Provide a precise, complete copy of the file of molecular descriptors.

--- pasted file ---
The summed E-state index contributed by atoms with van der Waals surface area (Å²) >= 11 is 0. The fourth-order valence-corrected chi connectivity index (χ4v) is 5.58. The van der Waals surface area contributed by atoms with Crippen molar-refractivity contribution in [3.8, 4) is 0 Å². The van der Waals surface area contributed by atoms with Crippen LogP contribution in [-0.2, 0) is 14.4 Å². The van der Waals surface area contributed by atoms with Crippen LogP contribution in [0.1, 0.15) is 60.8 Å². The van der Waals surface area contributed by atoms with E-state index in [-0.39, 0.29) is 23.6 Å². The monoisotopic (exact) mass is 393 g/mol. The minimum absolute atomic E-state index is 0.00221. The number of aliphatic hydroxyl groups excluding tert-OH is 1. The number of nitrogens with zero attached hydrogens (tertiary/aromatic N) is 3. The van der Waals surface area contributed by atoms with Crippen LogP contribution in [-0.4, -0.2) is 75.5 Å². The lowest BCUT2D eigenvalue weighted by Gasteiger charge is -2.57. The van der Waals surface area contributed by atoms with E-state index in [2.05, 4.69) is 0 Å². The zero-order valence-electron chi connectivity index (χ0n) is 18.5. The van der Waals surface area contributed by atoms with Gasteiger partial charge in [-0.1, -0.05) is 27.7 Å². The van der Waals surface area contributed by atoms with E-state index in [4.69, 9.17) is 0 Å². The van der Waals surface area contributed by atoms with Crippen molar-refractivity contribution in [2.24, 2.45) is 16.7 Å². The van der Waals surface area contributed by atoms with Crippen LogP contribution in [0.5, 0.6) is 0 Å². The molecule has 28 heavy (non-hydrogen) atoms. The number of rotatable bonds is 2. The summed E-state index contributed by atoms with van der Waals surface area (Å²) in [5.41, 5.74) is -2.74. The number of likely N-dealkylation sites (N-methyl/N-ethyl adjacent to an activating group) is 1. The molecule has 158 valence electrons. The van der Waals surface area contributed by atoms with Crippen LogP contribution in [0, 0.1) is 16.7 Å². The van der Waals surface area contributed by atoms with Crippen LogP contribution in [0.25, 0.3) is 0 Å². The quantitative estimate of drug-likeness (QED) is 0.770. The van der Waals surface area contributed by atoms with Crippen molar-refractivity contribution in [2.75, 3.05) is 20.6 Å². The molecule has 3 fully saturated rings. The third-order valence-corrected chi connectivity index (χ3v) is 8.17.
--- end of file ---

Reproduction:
The summed E-state index contributed by atoms with van der Waals surface area (Å²) >= 11 is 0. The fourth-order valence-corrected chi connectivity index (χ4v) is 5.58. The van der Waals surface area contributed by atoms with Crippen molar-refractivity contribution in [3.8, 4) is 0 Å². The van der Waals surface area contributed by atoms with Crippen LogP contribution in [-0.2, 0) is 14.4 Å². The van der Waals surface area contributed by atoms with Crippen LogP contribution in [0.1, 0.15) is 60.8 Å². The van der Waals surface area contributed by atoms with E-state index in [-0.39, 0.29) is 23.6 Å². The monoisotopic (exact) mass is 393 g/mol. The minimum absolute atomic E-state index is 0.00221. The number of aliphatic hydroxyl groups excluding tert-OH is 1. The number of nitrogens with zero attached hydrogens (tertiary/aromatic N) is 3. The van der Waals surface area contributed by atoms with Crippen LogP contribution in [-0.4, -0.2) is 75.5 Å². The lowest BCUT2D eigenvalue weighted by Gasteiger charge is -2.57. The van der Waals surface area contributed by atoms with E-state index in [2.05, 4.69) is 0 Å². The zero-order valence-electron chi connectivity index (χ0n) is 18.5. The van der Waals surface area contributed by atoms with Gasteiger partial charge in [-0.1, -0.05) is 27.7 Å². The van der Waals surface area contributed by atoms with E-state index in [4.69, 9.17) is 0 Å². The van der Waals surface area contributed by atoms with Crippen molar-refractivity contribution in [2.24, 2.45) is 16.7 Å². The van der Waals surface area contributed by atoms with Crippen LogP contribution in [0.5, 0.6) is 0 Å². The molecule has 28 heavy (non-hydrogen) atoms. The number of rotatable bonds is 2. The summed E-state index contributed by atoms with van der Waals surface area (Å²) in [5.41, 5.74) is -2.74. The number of likely N-dealkylation sites (N-methyl/N-ethyl adjacent to an activating group) is 1. The molecule has 158 valence electrons. The van der Waals surface area contributed by atoms with Crippen LogP contribution in [0, 0.1) is 16.7 Å². The van der Waals surface area contributed by atoms with Crippen LogP contribution in [0.25, 0.3) is 0 Å². The quantitative estimate of drug-likeness (QED) is 0.770. The van der Waals surface area contributed by atoms with Crippen molar-refractivity contribution in [2.75, 3.05) is 20.6 Å². The molecule has 3 fully saturated rings. The third-order valence-corrected chi connectivity index (χ3v) is 8.17.